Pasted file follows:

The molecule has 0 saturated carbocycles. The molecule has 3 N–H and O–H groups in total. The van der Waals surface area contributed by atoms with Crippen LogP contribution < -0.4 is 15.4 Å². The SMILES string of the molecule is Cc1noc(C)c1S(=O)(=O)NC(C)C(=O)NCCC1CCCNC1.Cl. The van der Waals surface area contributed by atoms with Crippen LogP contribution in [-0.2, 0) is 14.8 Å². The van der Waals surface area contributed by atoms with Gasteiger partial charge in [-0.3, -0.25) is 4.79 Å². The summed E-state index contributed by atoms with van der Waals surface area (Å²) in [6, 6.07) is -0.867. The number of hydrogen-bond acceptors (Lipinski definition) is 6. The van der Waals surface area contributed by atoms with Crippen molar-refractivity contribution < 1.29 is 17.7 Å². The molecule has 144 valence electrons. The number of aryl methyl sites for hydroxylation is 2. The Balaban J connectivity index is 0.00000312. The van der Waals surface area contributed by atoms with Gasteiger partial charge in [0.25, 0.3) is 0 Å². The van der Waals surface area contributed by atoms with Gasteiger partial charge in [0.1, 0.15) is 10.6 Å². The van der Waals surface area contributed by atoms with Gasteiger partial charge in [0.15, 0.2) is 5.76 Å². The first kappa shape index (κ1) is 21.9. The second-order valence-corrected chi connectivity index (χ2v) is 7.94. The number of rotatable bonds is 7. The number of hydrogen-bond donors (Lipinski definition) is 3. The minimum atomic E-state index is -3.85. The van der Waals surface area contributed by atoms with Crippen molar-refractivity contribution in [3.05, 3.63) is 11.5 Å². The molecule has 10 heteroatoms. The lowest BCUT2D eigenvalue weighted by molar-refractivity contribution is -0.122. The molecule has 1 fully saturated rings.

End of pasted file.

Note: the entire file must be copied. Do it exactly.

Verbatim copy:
The molecule has 0 saturated carbocycles. The molecule has 3 N–H and O–H groups in total. The van der Waals surface area contributed by atoms with Crippen LogP contribution < -0.4 is 15.4 Å². The SMILES string of the molecule is Cc1noc(C)c1S(=O)(=O)NC(C)C(=O)NCCC1CCCNC1.Cl. The van der Waals surface area contributed by atoms with Crippen LogP contribution in [-0.2, 0) is 14.8 Å². The van der Waals surface area contributed by atoms with Gasteiger partial charge in [-0.3, -0.25) is 4.79 Å². The summed E-state index contributed by atoms with van der Waals surface area (Å²) in [6, 6.07) is -0.867. The number of hydrogen-bond acceptors (Lipinski definition) is 6. The van der Waals surface area contributed by atoms with Crippen molar-refractivity contribution < 1.29 is 17.7 Å². The molecule has 144 valence electrons. The number of aryl methyl sites for hydroxylation is 2. The Balaban J connectivity index is 0.00000312. The van der Waals surface area contributed by atoms with Gasteiger partial charge in [0.25, 0.3) is 0 Å². The van der Waals surface area contributed by atoms with Gasteiger partial charge in [0.1, 0.15) is 10.6 Å². The van der Waals surface area contributed by atoms with Gasteiger partial charge in [0.15, 0.2) is 5.76 Å². The first kappa shape index (κ1) is 21.9. The second-order valence-corrected chi connectivity index (χ2v) is 7.94. The number of rotatable bonds is 7. The number of hydrogen-bond donors (Lipinski definition) is 3. The minimum atomic E-state index is -3.85. The van der Waals surface area contributed by atoms with Crippen molar-refractivity contribution in [3.05, 3.63) is 11.5 Å². The molecule has 10 heteroatoms. The lowest BCUT2D eigenvalue weighted by molar-refractivity contribution is -0.122. The molecule has 1 fully saturated rings.